To use an Ultimate Cloth, always start by washing it out well (or run it through the washer) to remove any lint that might be left behind in the manufacturing process. Use a clean cloth dry for electronics, but otherwise dampen it slightly and wring it out well for most other surfaces.

Note that the cloth itself won't scratch, but never rub any surface with a cloth that has gotten especially dirty or has been used to clean greasy surfaces or if the cloth might have picked up any solid particles which could scratch the surface you want to use it on.

When you order, buy an extra pack of Ultimate Cloths to use on the car. Dedicate one to cleaning the windows, dusting the dashboard, or cleaning leather or vinyl surfaces inside. Use another when you wash the outside of the car. They work really well to clean hub caps, too, but don't re-use the same cloth on the paint until you've washed the cloth well to remove any grime or grease.

While the Ultimate Cloth can be used dry for some surfaces (like electronics screens) and cleans well with just water for most other surfaces, if you prefer to use a spray or other chemical cleaner on some surfaces, that's fine. Just remember to throw the cloth in the wash when you're finished so you don't accidentally use the chemical on a surface where you shouldn't.

The following under 3-minute video provides lots of information and will probably answer most of your questions about MiraFiber, so I'd suggest you watch it to learn more.



Machine Washable. Bleachable. Comes With a 5-Year Warranty.


Use this link to order a set of two Ultimate Cloths from Vat19. Since that company charges a flat shipping rate, you might want to order a couple of packs or more (they actually make a thoughtful gift) to have on hand. 

The price might seem high for a cleaning cloth, but I can honestly say that I've gotten more than my money's worth and I have no problem at all justifying the cost. And when I think how many paper towels I might have used in their place over these past few years, there's just no doubt at all that I've gotten my money's worth, and I believe that you will, too. 

Thanks for reading my Ultimate Cloth review. I can honestly say these are the best cleaning cloths I have ever used and I recommend them highly.

~Susan
Meet the Reviewer

Photos belong to the author




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Saturday, April 18, 2015

Review of a Twin Bed King Connector

Turning Twin Beds into a King Size Bed is Easy and Affordable

This is a practical solution for a teen whose outgrown twin beds, or for a guest room where it's necessary to alternate between twin beds and a large single bed.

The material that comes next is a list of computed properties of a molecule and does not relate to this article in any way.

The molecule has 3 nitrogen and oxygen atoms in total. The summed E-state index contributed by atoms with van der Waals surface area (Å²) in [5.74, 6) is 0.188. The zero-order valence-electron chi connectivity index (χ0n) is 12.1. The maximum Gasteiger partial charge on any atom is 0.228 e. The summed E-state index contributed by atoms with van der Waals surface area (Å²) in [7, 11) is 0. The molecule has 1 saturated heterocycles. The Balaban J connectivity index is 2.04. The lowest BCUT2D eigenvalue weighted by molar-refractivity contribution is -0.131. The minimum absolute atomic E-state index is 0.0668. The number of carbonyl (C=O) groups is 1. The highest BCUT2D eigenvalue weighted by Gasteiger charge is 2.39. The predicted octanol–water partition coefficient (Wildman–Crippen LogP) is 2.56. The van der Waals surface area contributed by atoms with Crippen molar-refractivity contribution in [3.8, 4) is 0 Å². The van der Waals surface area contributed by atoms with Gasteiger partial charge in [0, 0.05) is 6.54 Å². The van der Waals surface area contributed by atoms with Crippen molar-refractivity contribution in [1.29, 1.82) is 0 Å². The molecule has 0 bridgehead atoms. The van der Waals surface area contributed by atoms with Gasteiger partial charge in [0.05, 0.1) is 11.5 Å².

If you've ever pushed two twin beds together, you know exactly what the problem is; the gap in the middle.

Without a twin bed king converter, we've gotten around this problem by putting several toppers on the mattresses.

However, if you move around a lot when you sleep, the gap is still an issue. Movement slowly splits the twin beds apart.

So being the creative sort, I placed non-skid padding under the mattresses to prevent the mattresses from splitting apart. Although that was an affordable way to address the movement of the mattresses, it didn't solve the dip in the middle.

This is Where a Twin Bed Connector Comes In

The one featured below has straps that wrap around the twin beds. It keeps the beds together.

You may still feel a dip or gap, however, if you place a mattress cover and other toppers on before the sheet, it should be barely noticeable.

Overall this is an affordable solution to transitioning a kids room to a teens room. You can keep the twin beds and convert them into a king for the growing youngster.

Most teens want a bigger bed, and if their room is already furnished with twin beds, this is a viable solution. Best of all, you don't have to buy a king sized bed!

How to Make it Look Nice:

If the room you're making over isn't going to be switched back and forth between twin and king, then it's easy to dress up the bed so it looks like it's always been a king bed.

  • If you have two headboards and you're able to remove them, then you could either go with an improvised headboard attached to the wall that's the width of both mattresses, or elect to skip a headboard altogether and simply deck the bed out with many pillows.

  • If you opt for pillows as the backdrop, without a headboard, you can use a bolster at the head of the bed so the pillows don't appear to be resting directly on the wall. I've done this myself, and it looks really nice.

  • Use a king sized bed skirt. With one skirt going around both beds. Without the appearance of two headboards, nobody will notice the beds were once twin beds.

  • I can't stress enough how padding the mattress with various covers makes a difference; I've used a mattress cover as well as a thick foam mattress pad and it really gives the bed that one piece feel.

The Bed Sheets and the Bedding

Two twin beds, especially with extra padding on top, is a little bigger than a standard king size bed; not much bigger, but enough of an issue that you'll need over sized or deep pocket king sized bed sheets. We love Jersey Knit Bed Sheets because they're stretchable, and they'll work nicely to solve this problem. However, if you're not a fan of Jersey Knit Sheets, then be sure to get king sized bed sheets with deep pockets.


The Non-Slip Padding Mentioned Above